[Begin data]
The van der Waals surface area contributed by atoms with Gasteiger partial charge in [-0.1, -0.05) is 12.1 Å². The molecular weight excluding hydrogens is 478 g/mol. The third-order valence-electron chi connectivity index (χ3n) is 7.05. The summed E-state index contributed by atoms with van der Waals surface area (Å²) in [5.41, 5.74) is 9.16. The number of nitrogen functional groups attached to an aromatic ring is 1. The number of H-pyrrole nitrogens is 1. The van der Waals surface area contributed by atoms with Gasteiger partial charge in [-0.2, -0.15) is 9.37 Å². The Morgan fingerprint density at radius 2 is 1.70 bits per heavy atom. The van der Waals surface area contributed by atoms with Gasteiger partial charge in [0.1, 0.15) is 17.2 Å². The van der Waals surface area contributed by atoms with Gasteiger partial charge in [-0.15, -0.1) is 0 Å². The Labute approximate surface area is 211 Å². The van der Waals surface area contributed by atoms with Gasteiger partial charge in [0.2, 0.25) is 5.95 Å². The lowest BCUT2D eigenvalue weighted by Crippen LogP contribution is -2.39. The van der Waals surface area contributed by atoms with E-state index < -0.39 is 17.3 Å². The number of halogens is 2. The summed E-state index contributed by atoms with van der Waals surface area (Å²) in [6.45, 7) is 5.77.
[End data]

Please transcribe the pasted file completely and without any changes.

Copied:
The van der Waals surface area contributed by atoms with Gasteiger partial charge in [-0.1, -0.05) is 12.1 Å². The molecular weight excluding hydrogens is 478 g/mol. The third-order valence-electron chi connectivity index (χ3n) is 7.05. The summed E-state index contributed by atoms with van der Waals surface area (Å²) in [5.41, 5.74) is 9.16. The number of nitrogen functional groups attached to an aromatic ring is 1. The number of H-pyrrole nitrogens is 1. The van der Waals surface area contributed by atoms with Gasteiger partial charge in [-0.2, -0.15) is 9.37 Å². The Morgan fingerprint density at radius 2 is 1.70 bits per heavy atom. The van der Waals surface area contributed by atoms with Gasteiger partial charge in [0.1, 0.15) is 17.2 Å². The van der Waals surface area contributed by atoms with Gasteiger partial charge in [-0.15, -0.1) is 0 Å². The Labute approximate surface area is 211 Å². The van der Waals surface area contributed by atoms with Gasteiger partial charge in [0.2, 0.25) is 5.95 Å². The lowest BCUT2D eigenvalue weighted by Crippen LogP contribution is -2.39. The van der Waals surface area contributed by atoms with E-state index < -0.39 is 17.3 Å². The number of halogens is 2. The summed E-state index contributed by atoms with van der Waals surface area (Å²) in [6.45, 7) is 5.77.